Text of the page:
For closing circle, our question is how can we show assertion in school?






RESPONSIBILITY
This social skill is easiest for the kids to understand. All of them have heard "responsibility" a million times in the past, so this tends to be the social skill that they are most engaged in! 

For our activity, I do a kinesthetic activity. I ask questions, and the kids have to make a movement depending on the answer. For example, "I forget to bring my agenda home, so I call a friend to ask what the homework is. Responsible or not responsible? If you think it is responsible, jump on one foot. If it is not responsible, rub your head." The kids love doing the movements. This year I made one of the movements the whip and Nene!










I like to read a book about a bigger idea of responsibility, since kids are already familiar with what responsibility is. Kids know the idea of how to be responsible at home or in the classroom (making bed, pushing in chair, doing homework, etc.) I like the Great Kapok Tree. It shows how a tree in the rainforest is responsible for the well-being of thousands of organisms. We get to bring up the bigger idea of being responsible for your long-term goals as well as the environment. The kids discuss how they know they need to be responsible and focused to go to college, or to become a certain profession. They also talk about the importance of recycling and keeping our planet healthy and strong.







EMPATHY
I start the year with this social skill. I think empathy is the best one to discuss first thing because I always have so many new students in my class that need a friend and someone to reach out to them. This helps get the ball rolling so that kids will invite someone new to recess, ask questions to someone new to get to know them, say thank you to the lunch people, etc.

I usually describe empathy as "putting yourself in someone else's shoes." This is what makes the most sense to my kids.

For our activity, we play the game Supreme Beings. This is a fun interpretation on rock, paper, scisssors. All the kids start out as an egg. They squat down and walk around close to the ground. They find a person to challenge, then play rock, paper, scissors. The winner gets to evolve into a dinosaur. To be a dinosaur, the child holds out arms like an alligator and chomps around with bended knees. If they win again after a challenge, they get to be a Supreme Being, which means they get to walk around normally with folded arms. The students practice empathy this way because Supreme Beings can help the eggs win. The point of the game is for everyone to become a Supreme Being! It's a lot of fun to watch the kids working hard to help out all their classmates and peers.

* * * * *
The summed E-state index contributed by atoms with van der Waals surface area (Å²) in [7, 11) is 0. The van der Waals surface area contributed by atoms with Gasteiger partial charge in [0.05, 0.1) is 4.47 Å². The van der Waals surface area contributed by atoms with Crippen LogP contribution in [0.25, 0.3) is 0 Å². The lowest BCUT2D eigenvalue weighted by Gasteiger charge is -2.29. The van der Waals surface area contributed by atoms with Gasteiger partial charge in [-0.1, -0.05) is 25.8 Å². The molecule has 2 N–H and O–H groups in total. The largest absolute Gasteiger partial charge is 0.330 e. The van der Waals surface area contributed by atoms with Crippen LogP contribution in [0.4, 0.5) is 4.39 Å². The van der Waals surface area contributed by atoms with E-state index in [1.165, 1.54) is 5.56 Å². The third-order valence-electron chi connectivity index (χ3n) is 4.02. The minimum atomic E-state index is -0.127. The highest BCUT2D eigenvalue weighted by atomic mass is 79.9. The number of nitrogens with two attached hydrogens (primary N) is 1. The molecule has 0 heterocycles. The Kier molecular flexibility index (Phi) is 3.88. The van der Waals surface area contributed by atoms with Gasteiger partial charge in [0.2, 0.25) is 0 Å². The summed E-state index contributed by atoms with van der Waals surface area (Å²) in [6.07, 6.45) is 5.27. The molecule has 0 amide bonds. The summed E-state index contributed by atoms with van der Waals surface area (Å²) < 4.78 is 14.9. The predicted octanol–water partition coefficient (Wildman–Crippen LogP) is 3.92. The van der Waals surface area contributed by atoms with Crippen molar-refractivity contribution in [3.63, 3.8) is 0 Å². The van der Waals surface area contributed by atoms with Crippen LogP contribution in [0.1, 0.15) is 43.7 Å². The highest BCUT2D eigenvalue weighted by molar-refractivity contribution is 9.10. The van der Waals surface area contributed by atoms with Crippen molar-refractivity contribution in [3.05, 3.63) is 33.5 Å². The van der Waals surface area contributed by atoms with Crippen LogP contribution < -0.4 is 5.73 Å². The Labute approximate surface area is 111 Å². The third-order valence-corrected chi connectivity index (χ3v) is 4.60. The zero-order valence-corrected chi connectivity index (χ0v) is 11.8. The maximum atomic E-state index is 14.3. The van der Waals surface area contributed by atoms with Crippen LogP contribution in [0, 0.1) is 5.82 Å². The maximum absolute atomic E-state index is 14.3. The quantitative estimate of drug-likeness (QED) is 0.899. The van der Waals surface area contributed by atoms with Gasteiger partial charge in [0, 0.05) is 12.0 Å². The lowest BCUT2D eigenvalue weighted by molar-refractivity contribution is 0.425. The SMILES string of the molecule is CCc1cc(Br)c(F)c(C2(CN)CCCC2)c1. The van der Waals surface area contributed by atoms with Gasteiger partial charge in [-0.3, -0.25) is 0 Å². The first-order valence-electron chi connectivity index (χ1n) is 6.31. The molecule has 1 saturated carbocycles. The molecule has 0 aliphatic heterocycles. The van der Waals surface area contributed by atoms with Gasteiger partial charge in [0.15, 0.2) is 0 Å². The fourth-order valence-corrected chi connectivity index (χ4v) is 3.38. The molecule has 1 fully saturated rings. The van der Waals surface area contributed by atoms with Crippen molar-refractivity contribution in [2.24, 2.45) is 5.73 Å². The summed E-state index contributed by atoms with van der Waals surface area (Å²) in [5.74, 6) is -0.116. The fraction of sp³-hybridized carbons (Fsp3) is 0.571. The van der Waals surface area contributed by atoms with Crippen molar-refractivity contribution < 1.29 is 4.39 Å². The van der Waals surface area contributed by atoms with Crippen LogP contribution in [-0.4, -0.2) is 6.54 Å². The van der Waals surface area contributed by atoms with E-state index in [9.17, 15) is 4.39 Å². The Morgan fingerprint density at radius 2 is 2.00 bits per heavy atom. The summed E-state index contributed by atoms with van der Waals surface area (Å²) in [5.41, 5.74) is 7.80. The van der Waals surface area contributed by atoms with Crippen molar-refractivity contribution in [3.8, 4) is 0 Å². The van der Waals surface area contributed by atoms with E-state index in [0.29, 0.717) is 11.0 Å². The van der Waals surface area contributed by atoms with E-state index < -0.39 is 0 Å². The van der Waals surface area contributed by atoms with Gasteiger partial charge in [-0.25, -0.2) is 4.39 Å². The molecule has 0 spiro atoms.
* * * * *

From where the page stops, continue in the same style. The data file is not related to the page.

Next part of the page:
SELF-CONTROL

Self-control is the first of the C.A.R.E.S. that I teach. This is also the lesson that I introduce our "take a break" chair and model how to use it. We talk about how it is a place that we can go when we are losing our self-control and need to regain it.

For our anchor chart, we talk about how self-control is restraint and dedication.

My favorite book for this emotion is Lacy Walker, Nonstop Talker. It's about a little owl who loves to talk, talk, and talk. After she loses her voice for a day, she starts to realize how much she's missing out on. For example, she learns how funny that her best friend is! My third-graders enjoy the story and it definitely is a home run for how important self-control can be. The main character comes full circle to realize how she is missing out on fun things in life because she is not controlling her voice.

To practice self-control, we play a game called Art Museum. One person is the Museum Curator. Everyone around the Curator is a statue. The statues must stay totally still. If the curator sees them move, they are out. There is one rule: If the curator says you're out, you're out! There is no arguing with the Curator, or else the game is over. It takes a lot of self-control to stay still when the kids want to giggle, as well as agree to not complain or whine if they get out but truly believe that they should still be in. Definitely a fun game!





Does your school use RC or C.A.R.E.S.? Do you have any other great book selections that you use in your classroom?

3 comments:

  1. Great post, thank you! I also love "My Mouth is a Volcano" and "What if Everybody Did That".

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  2. So many great ideas! I'm working on empathy this month and like the idea of playing a game with the kids. You said the Supreme Being can helps the eggs, but you don't say how. Can you clarify?